HARARE – Two of Zimbabwe’s former Finance ministers who served at critical junctures in the history of the country’s economy are seeing the nation’s economic prospects worsening if President Robert Mugabe gets re-elected in 2018.
The two former ministers are Simba Makoni, who served as Finance minister between 2000 and 2002, and Tendai Biti, who controlled the financial levers between 2009 and 2013.
Makoni presided over the Finance ministry during the damaging land reform programme.
It was during his time that the country’s economy took a turn for the worst owing to the land seizures by the country’s former liberation war fighters that saw agricultural production plummeting to its lowest ebb.
As part of the land reforms, swathes of productive farmlands were seized from white commercial farmers for redistribution to landless blacks who were not just ill-equipped, but lacked the requisite skills.
To mitigate the economic shocks caused by the haphazard land reforms, Makoni came up with a raft of austerity measures that went against Zanu PF’s socialist thinking. In the end, he had to be pushed out.
Biti, the former MDC secretary-general, took over the ministry at another critical point in Zimbabwe’s history.
This was the period when the 2008 polls failed to produce a clear winner, resulting in the formation of an uneasy government of national unity (GNU) in which Mugabe shared power with MDC leader, Morgan Tsvangirai.
Biti is credited for instituting reforms that stabilised Zimbabwe’s economy which included cash budgeting.
With the country’s economy in turmoil, Biti and Makoni told the Daily News on Sunday in separate interviews that their fellow countrymen should brace for the worst in the event that Mugabe wins next year’s elections.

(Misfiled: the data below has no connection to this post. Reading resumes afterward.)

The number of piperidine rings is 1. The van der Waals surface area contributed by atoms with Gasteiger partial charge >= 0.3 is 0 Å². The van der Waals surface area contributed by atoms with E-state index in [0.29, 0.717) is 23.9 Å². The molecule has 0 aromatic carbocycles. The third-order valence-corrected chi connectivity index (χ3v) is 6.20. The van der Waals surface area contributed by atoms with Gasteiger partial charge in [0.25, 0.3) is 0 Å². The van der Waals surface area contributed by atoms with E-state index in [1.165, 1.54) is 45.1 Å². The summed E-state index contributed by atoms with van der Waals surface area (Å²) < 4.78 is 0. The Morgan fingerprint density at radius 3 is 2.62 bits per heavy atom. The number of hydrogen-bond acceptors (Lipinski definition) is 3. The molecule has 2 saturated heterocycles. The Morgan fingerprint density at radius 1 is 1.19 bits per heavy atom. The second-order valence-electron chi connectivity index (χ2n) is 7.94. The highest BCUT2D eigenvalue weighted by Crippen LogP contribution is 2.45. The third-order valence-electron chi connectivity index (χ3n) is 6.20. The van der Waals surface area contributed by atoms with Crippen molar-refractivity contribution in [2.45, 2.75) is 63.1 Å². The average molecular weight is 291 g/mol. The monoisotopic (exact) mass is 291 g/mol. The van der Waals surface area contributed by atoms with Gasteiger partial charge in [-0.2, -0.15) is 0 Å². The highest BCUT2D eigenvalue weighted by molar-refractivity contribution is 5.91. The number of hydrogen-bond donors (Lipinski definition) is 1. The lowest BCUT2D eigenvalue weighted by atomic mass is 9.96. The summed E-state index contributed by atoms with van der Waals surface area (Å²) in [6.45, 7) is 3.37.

A common thread in their arguments is that there is no way Zanu PF could abandon its angry-mob policies and adopt pro-capital measures because the ruling party feels threatened by business.
Makoni decried Mugabe’s alleged failure to grasp the country’s economic reality.
He said Mugabe and his government were not dealing with the reality of the economic situation.
The Mavambo/Kusile/Dawn party leader said it was important to first understand that the economy is operating using the US dollar as its anchor currency, which American unit is increasingly becoming elusive.
“.. and our misfortune as a nation is that we must brace for worse things to come, more hardships and this is the hard truth that we must learn to live with,” Makoni said.
Makoni, who once served as an economic adviser in regional bloc, Sadc, said Mugabe’s decision to introduce bond notes — a surrogate currency meant to alleviate the cash crisis — set in motion a trail of events that led to the total collapse of the country’s financial services sector.
“Bond notes are not the solution and we have always said this. The price increases are just symptoms reflecting the situation on the ground and Mugabe can order the Zambezi River to flow back to Angola but it just won’t because of the forces of nature,” said the former Finance minister.